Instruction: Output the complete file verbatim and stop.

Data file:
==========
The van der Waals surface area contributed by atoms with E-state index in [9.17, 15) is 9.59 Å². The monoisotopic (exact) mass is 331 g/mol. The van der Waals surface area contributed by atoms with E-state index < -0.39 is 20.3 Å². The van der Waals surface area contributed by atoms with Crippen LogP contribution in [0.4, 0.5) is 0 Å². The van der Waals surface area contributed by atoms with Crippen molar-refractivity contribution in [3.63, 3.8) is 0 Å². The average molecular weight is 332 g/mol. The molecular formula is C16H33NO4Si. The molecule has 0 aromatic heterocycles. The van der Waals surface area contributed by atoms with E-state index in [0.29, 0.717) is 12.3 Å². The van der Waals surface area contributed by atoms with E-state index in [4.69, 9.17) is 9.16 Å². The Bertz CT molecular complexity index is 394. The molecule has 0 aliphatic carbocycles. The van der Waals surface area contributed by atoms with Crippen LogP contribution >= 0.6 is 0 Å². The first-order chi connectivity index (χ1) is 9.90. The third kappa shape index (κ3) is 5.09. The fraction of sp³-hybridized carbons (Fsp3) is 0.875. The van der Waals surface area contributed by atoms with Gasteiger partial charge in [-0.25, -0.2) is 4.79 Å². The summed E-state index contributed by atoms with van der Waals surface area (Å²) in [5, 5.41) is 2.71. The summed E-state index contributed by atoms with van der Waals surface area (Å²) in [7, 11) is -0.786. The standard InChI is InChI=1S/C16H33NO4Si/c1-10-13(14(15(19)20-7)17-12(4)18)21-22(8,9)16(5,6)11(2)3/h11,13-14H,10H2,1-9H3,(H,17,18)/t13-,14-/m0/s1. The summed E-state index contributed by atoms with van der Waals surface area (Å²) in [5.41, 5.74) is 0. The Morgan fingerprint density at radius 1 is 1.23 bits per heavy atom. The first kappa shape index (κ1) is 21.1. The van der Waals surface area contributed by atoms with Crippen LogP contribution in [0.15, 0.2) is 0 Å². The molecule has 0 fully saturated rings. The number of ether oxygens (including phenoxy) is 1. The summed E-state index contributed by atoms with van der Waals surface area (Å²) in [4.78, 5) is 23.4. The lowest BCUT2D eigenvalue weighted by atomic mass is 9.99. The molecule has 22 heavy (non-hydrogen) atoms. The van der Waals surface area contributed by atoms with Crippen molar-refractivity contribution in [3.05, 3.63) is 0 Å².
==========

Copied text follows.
The van der Waals surface area contributed by atoms with E-state index in [9.17, 15) is 9.59 Å². The monoisotopic (exact) mass is 331 g/mol. The van der Waals surface area contributed by atoms with E-state index < -0.39 is 20.3 Å². The van der Waals surface area contributed by atoms with Crippen LogP contribution in [0.4, 0.5) is 0 Å². The van der Waals surface area contributed by atoms with Crippen molar-refractivity contribution in [3.63, 3.8) is 0 Å². The average molecular weight is 332 g/mol. The molecular formula is C16H33NO4Si. The molecule has 0 aromatic heterocycles. The van der Waals surface area contributed by atoms with E-state index in [0.29, 0.717) is 12.3 Å². The van der Waals surface area contributed by atoms with E-state index in [4.69, 9.17) is 9.16 Å². The Bertz CT molecular complexity index is 394. The molecule has 0 aliphatic carbocycles. The van der Waals surface area contributed by atoms with Crippen LogP contribution >= 0.6 is 0 Å². The first-order chi connectivity index (χ1) is 9.90. The third kappa shape index (κ3) is 5.09. The fraction of sp³-hybridized carbons (Fsp3) is 0.875. The van der Waals surface area contributed by atoms with Gasteiger partial charge in [-0.25, -0.2) is 4.79 Å². The summed E-state index contributed by atoms with van der Waals surface area (Å²) in [5, 5.41) is 2.71. The summed E-state index contributed by atoms with van der Waals surface area (Å²) in [7, 11) is -0.786. The standard InChI is InChI=1S/C16H33NO4Si/c1-10-13(14(15(19)20-7)17-12(4)18)21-22(8,9)16(5,6)11(2)3/h11,13-14H,10H2,1-9H3,(H,17,18)/t13-,14-/m0/s1. The summed E-state index contributed by atoms with van der Waals surface area (Å²) in [5.41, 5.74) is 0. The Morgan fingerprint density at radius 1 is 1.23 bits per heavy atom. The first kappa shape index (κ1) is 21.1. The van der Waals surface area contributed by atoms with Crippen LogP contribution in [0.15, 0.2) is 0 Å². The molecule has 0 fully saturated rings. The number of ether oxygens (including phenoxy) is 1. The summed E-state index contributed by atoms with van der Waals surface area (Å²) in [4.78, 5) is 23.4. The lowest BCUT2D eigenvalue weighted by atomic mass is 9.99. The molecule has 22 heavy (non-hydrogen) atoms. The van der Waals surface area contributed by atoms with Crippen molar-refractivity contribution in [3.05, 3.63) is 0 Å².